Cyprus parliament approves last budget under three-year financial support program

916

NICOSIA,  — Cyprus’s parliament passed the 2016 state budget on Thursday — the last one under a three-year financial support program by international lenders.

The budget approval comes just three months before Cyprus ends a three year economic adjustment program under a bailout agreement with the Eurogroup and the International Monetary fund in March 2013.

The eastern Mediterranean island was offered a 10-billion-euro economic assistance package after 11 consecutive quarters of recession and a four-year exclusion from international markets.

Finance Minister Harris Georgiades said while opening the two-day debate on the budget in parliament on Tuesday that it will help the economy to achieve a 1.5 percent growth in 2016, after an estimated growth of 1.8 percent this year.

Georgiades said that despite the recovery of the economy and the end of the adjustment program the government will apply all provisions of the bailout memorandum, including the reform of the public service and the privatization of state owned operations, such as telecommunications and ports.

The budget provides for an expenditure of just over 7 billion euros, or 39 percent of Cyprus’ annual economy of about 18 billion euros.

Governing DISY party, which holds 20 seats in the 56-member parliament, had to rely on the votes of eight deputies of the center opposition DIKO party and a single-seat party to have the budget approved, by a 29 to 26 majority, after all other left-wing opposition parties and an independent lawmaker voted against.

Main left-wing AKEL opposition party, which musters 19 seats, one less than DISY, accused the government of continuing its austerity policies which have mostly hit the poorer sections of the population.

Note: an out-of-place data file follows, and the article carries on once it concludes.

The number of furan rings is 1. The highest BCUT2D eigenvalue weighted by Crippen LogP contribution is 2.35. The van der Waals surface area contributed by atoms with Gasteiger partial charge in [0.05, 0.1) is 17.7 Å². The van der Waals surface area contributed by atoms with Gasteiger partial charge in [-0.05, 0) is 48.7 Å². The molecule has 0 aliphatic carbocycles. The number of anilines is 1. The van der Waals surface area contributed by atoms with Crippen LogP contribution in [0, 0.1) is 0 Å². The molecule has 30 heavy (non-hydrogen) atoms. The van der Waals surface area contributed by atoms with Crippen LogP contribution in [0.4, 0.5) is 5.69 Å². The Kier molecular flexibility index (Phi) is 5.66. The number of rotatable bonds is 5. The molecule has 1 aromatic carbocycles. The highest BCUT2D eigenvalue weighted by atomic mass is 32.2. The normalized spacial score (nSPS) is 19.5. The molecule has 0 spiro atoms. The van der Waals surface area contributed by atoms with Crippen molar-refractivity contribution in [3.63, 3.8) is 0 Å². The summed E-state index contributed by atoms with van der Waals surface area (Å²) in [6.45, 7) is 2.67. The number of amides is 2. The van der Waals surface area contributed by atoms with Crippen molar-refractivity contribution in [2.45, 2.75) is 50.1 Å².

But DISY retorted that is was an AKEL government which led the economy into ruins during its five-year term and allowed international lenders to have a say in economic planning.

“Next March we’ll have the successful completion of the three-year period in which the country had to recover, stabilize and regain respect,” said DISY leader Averof Neophytou.

But he conceded that the country still faces major problems, such as high debts and non per-forming loans and a high rate of unemployment.

The government said the budget provides for a 5 percent increase in development funds which it said will help sustain economic growth until a stable recovery is achieved.

Georgiades has said that he expects an acceleration in the restructuring of non-performing loans, which had topped 27 billion euros or close to 47 per cent of total loans, after the restructuring of the banking system in 2013.

He said a drastic reduction of red loans will enable the banks to finance productive projects, as consumption is currently the major factor behind economic recovery, generating 75 percent of the expansion of the economy achieved so far.

SHARE